SOUTH EAST ASIA - 2013
˜ ROYAL PALACE & SILVER PAGODA˜
All photos © Ruud Leeuw
The Royal Palace was constructed after King Norodom relocated the royal capital from Oudong to Phnom Penh in the mid-19th century.
The establishment of the Royal Palace at Phnom Penh in 1866 is a comparatively recent event in the history of the Khmer and Cambodia. The seat of Khmer power in the region rested at or near Angkor north of the Great Tonle Sap Lake from 802 AD until the early 15th century.
Entry into the Throne Hall was not allowed, nor was photography allowed; the latter is always too tempting for me..
It was not until after the implementation of the French Protectorate in Cambodia in 1863 that the capital was moved from Oudong to Phnom Penh, and the current Royal Palace was founded and constructed.
On the year of 1865, the year of the cow, at nine o'clock in the morning, King Norodom moved the Royal court from Oudong to the new Royal Palace in Phnom Penh and the city became the official capital of Cambodia the following year. Over the next decade several buildings and houses were added, many of which have since been demolished and replaced.
The complex is divided by walls into four main compounds, on the south side is the Silver Pagoda, to the north side is the Khemarin Palace and the central compound contains the Throne Hall and to the west is the private sector or the Inner Court.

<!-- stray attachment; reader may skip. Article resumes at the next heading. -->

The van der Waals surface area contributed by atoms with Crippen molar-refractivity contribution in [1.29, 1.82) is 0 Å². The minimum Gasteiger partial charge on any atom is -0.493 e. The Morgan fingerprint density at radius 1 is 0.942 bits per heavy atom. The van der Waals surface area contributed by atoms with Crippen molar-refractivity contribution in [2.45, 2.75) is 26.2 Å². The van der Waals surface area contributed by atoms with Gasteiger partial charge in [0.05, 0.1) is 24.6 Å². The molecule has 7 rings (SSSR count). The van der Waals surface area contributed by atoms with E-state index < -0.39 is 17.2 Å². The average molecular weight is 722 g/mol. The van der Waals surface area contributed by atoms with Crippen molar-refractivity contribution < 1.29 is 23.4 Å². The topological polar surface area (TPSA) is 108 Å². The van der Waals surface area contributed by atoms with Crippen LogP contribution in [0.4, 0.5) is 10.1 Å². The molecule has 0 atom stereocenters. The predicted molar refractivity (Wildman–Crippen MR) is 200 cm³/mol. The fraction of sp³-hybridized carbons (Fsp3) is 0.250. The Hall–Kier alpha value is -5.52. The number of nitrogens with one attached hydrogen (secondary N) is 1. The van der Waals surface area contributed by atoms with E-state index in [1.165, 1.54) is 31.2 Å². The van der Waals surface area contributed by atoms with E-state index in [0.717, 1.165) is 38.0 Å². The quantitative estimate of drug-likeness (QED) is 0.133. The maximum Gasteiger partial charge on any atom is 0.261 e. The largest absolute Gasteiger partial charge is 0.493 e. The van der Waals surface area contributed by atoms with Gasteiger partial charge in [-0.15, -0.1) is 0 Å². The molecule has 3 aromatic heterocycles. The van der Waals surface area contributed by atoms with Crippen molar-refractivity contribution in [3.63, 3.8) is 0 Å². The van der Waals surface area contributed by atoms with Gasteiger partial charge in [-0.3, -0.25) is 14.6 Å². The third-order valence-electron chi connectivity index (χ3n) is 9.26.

The buildings of the palace were built gradually overtime, and some were dismantled and rebuilt as late as the 1960s. Some old buildings dates back to the 19th century though.
Stately gardens and the Moonlight Pavilion.
Only a few weeks before our visit (01-07Feb2013) the palace was involved in the funeral ceremonies of Cambodia's King Father, Norodom Sihanouk.
The urn containing the late king Norodom Sihanouk’s remains was brought to the Royal Palace, its final place of rest, on the last day of a weeklong funeral rite for the former monarch.
A portion of Sihanouk’s remains were cast into the confluence of the Mekong and Tonle Sap rivers.
A golden urn containing the other portion was moved from the Preah Meru field.
From the palace compound we passed through a wall, entering the Silver Pagoda compound.
The Royal Palace of Cambodia is a good example of Khmer architecture featuring its layout of the defensive wall (kampaeng), throne hall (preah tineang), Temple of the Emerald Buddha (Wat Preah Keo Morakot, photo above), stupas (chedei), towering spires (prang prasat) and mural paintings.
This part of the entire complex is called the Silver Pagoda and the Temple of the Emerald Buddha is part of that compound.
I don't recall where I took this photo...
Our guide shared a lot of information, alas a lot of the lessons in history passed through my brain without
settling in my memory. He was enthusiastic and I am sorry I forgot his name.
Thank goodness for Wikipedia to learn more about the history
of the Royal Palace and the Silver Pagoda.
Stupa of Hm King Norodom
The golden urn of Notodom Sihanouk will sit permanently inside one of the stupas of the Royal Palace,
near the remains of his deceased daughter,
Kunthea Buppha, who died at age three. The one on the left.
Model of Angkor Wat, a taste of what was yet to come!
Page compiled/updated: 25-Apr-2013 /